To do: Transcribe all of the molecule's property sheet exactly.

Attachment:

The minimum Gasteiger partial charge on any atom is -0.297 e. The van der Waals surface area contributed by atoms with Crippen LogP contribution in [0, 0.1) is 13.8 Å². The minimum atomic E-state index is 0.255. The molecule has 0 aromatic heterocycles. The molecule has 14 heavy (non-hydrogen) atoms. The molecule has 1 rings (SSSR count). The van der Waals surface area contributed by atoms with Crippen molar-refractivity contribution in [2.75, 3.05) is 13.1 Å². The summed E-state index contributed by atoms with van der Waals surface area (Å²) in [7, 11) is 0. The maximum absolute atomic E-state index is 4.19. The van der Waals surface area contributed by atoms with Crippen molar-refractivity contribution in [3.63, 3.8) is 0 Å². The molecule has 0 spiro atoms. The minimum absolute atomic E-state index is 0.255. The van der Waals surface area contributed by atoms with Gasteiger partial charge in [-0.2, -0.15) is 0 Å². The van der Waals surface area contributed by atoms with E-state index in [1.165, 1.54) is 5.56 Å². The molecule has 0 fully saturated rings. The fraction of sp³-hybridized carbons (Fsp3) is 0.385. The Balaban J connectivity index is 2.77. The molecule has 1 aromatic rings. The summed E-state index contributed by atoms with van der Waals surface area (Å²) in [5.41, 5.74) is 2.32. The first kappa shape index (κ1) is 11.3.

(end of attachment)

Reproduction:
The minimum Gasteiger partial charge on any atom is -0.297 e. The van der Waals surface area contributed by atoms with Crippen LogP contribution in [0, 0.1) is 13.8 Å². The minimum atomic E-state index is 0.255. The molecule has 0 aromatic heterocycles. The molecule has 14 heavy (non-hydrogen) atoms. The molecule has 1 rings (SSSR count). The van der Waals surface area contributed by atoms with Crippen molar-refractivity contribution in [2.75, 3.05) is 13.1 Å². The summed E-state index contributed by atoms with van der Waals surface area (Å²) in [7, 11) is 0. The maximum absolute atomic E-state index is 4.19. The van der Waals surface area contributed by atoms with Crippen molar-refractivity contribution in [3.63, 3.8) is 0 Å². The molecule has 0 spiro atoms. The minimum absolute atomic E-state index is 0.255. The van der Waals surface area contributed by atoms with Gasteiger partial charge in [-0.2, -0.15) is 0 Å². The van der Waals surface area contributed by atoms with E-state index in [1.165, 1.54) is 5.56 Å². The molecule has 0 fully saturated rings. The fraction of sp³-hybridized carbons (Fsp3) is 0.385. The Balaban J connectivity index is 2.77. The molecule has 1 aromatic rings. The summed E-state index contributed by atoms with van der Waals surface area (Å²) in [5.41, 5.74) is 2.32. The first kappa shape index (κ1) is 11.3.